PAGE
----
Today the resources are dwindling. The cost is rising. We as humans are accountable for much of the waste. I like our neighbour. He too heats his house with wood. I recall he had planted 4 ash trees. This was in the 70′s The trees grew rapidly. He cut them down and replanted. He had a couple of years for his stove.

    The trees that he replanted have quickly grown. He has no intent of cutting them dowm. I admire him for that. At least we have a fair amount of shade. That helps.

    We planted dozen trees in the backyard. Mostly Red Maple. These are slow growing. The one soft Maple grew on its own. It grew up rapidly. It must be twenty feet. Our neighbour in the back of us had planted 4 acres of spruce trees. They are taller then me.

    It is never too late to plant after cutting one tree down. Trees are a renewable source and the more we can plant within small areas and it might be worth it.

    Can any one recall when pbs had programs about the environment. I can recall scientist requesting the governmnet to have trees planted along the roadside etc. The governments said no. Whenever I travel on an highway many trees could have been planted. There is a farmer in an another county had planted about 80 trees along that stretch of his property. This farmer was well in is 70′s If this guy could do it why can’t the rest of the population not do it? That means farmers as well.

    We have trees in front of our property and the rear. If I have some extra money I will plant more.

    It is not to late to save the earth. When many of the trees that grow old we can use for wood stoves etc. Replant again for what has been cut down. There are trees that grow quickly.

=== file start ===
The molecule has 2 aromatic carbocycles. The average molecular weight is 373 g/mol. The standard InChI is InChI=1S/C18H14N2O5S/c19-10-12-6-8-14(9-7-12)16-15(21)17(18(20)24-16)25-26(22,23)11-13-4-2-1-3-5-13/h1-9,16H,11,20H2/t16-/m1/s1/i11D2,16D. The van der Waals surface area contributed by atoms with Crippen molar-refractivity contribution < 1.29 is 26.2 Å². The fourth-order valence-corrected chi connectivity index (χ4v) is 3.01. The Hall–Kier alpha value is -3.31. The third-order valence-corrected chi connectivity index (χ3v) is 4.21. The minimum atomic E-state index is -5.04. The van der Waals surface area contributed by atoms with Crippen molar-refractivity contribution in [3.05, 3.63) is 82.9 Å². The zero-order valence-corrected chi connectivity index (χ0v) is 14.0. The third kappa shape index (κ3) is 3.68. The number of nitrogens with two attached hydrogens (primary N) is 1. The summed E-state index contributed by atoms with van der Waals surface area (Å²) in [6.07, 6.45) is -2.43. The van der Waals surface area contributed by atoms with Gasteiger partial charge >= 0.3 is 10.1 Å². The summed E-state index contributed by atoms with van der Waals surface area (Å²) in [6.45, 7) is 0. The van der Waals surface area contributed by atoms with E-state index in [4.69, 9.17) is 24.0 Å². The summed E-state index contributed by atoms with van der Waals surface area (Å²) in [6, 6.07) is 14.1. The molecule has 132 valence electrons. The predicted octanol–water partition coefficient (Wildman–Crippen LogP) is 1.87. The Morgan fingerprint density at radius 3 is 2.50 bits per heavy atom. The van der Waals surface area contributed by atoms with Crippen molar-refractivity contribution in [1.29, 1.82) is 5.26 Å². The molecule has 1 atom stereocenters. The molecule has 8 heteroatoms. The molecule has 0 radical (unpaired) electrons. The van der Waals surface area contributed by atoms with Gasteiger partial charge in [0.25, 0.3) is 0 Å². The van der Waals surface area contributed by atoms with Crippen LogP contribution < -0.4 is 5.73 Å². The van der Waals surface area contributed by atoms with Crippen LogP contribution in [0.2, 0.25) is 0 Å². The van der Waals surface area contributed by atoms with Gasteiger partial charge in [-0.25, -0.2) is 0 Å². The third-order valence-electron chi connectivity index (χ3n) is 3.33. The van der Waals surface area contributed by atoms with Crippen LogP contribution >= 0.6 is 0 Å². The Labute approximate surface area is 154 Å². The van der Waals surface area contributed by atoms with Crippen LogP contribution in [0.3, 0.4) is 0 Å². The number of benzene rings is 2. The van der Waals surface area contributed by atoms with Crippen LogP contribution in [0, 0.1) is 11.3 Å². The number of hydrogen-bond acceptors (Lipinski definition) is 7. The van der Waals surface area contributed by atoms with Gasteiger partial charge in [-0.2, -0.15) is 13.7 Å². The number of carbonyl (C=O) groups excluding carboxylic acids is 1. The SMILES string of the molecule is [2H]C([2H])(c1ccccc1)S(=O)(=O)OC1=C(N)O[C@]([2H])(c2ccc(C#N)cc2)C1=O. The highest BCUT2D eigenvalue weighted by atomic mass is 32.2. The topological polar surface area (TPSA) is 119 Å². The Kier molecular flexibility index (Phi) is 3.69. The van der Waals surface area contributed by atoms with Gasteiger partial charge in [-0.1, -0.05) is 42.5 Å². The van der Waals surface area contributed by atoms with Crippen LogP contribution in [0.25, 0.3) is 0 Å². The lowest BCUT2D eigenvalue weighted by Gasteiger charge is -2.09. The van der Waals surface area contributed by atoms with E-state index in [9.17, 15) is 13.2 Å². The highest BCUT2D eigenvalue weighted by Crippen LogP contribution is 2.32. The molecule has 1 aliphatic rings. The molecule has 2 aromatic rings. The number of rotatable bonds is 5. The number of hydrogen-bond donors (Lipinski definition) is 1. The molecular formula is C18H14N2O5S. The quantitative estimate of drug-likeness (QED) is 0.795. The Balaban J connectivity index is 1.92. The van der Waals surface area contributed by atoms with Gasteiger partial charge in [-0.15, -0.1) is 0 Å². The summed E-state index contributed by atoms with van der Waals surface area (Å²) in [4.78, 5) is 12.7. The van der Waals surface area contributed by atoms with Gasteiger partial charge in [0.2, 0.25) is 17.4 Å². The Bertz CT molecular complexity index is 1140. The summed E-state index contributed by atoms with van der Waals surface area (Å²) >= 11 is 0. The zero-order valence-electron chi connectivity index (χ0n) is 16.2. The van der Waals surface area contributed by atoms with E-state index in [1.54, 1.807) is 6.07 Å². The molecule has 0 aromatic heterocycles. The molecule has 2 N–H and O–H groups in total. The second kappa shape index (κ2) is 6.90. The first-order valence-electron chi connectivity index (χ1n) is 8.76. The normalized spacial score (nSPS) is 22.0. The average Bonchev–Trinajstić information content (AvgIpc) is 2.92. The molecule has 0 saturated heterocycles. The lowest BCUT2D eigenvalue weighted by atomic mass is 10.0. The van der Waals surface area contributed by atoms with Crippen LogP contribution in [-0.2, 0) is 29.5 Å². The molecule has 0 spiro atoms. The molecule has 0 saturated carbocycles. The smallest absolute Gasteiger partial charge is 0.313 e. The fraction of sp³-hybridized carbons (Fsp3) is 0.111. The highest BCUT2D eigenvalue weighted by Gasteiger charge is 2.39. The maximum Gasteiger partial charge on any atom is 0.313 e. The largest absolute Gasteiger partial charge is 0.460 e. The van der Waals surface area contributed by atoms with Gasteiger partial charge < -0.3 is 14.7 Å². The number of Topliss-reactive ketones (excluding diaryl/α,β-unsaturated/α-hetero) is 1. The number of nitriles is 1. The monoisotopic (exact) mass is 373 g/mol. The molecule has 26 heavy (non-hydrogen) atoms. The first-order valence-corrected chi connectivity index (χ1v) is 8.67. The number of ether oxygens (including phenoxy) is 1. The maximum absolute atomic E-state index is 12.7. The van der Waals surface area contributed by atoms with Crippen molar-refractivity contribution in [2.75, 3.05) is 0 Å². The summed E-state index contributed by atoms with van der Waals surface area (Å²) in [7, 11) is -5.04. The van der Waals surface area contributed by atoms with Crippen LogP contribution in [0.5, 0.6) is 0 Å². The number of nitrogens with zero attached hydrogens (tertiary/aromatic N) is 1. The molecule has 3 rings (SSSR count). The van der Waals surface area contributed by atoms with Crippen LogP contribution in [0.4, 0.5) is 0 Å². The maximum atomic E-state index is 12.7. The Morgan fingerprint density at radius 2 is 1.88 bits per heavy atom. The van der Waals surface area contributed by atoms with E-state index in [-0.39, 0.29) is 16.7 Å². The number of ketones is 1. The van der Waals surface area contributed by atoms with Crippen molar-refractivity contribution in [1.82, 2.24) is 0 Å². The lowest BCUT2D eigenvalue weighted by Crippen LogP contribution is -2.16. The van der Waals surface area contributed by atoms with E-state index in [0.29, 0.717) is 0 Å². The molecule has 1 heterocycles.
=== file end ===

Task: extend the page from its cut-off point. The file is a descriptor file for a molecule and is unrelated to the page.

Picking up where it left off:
Whats the answer? It is always about about the cost. Yet our government’s have tons of money for corporations and the military. When it becomes an environmental issue it usually is shelved.

    If we do not save the earth who will? Right after we destroy ourselves.

  4. sharul permalink
    February 24, 2014

    really nice article..really like it

  5. wix permalink
    March 3, 2014

    i agree with you in this publication

  6. Bill L permalink
    March 4, 2014

    With all the evidence on wood smoke and health why would any one want to pollute their neighborhoods

  7. Steve Donohue permalink
    March 5, 2014

    Thanks for all your comments. The cheapest, greenest energy is the energy you avoid using in the first place. So the priority has to be on efficiency first like ben Franklin said many years ago. I can honestly say I have planted more trees in my lifetime than I have cut down and that can help make wood burning more sustainable at least where I live in the country.

  8. Knowledge permalink
    March 15, 2014

    I really appreciate your effort putting this post here. Thank you for the great information.

  9. Light permalink
    March 20, 2014

    Very good article :)
    we also have to use paper wisely :)
    and no one uses that room heaters now a days ?

    (sorry for mine bad english T_T)


    Light

  10. Sorderbai permalink
    March 30, 2014

    Very nice and informative article. Go ahead, we are always with you.

  11. kamrulhasan permalink
    April 13, 2014

    What a great post. I enjoyed very much, keep it up.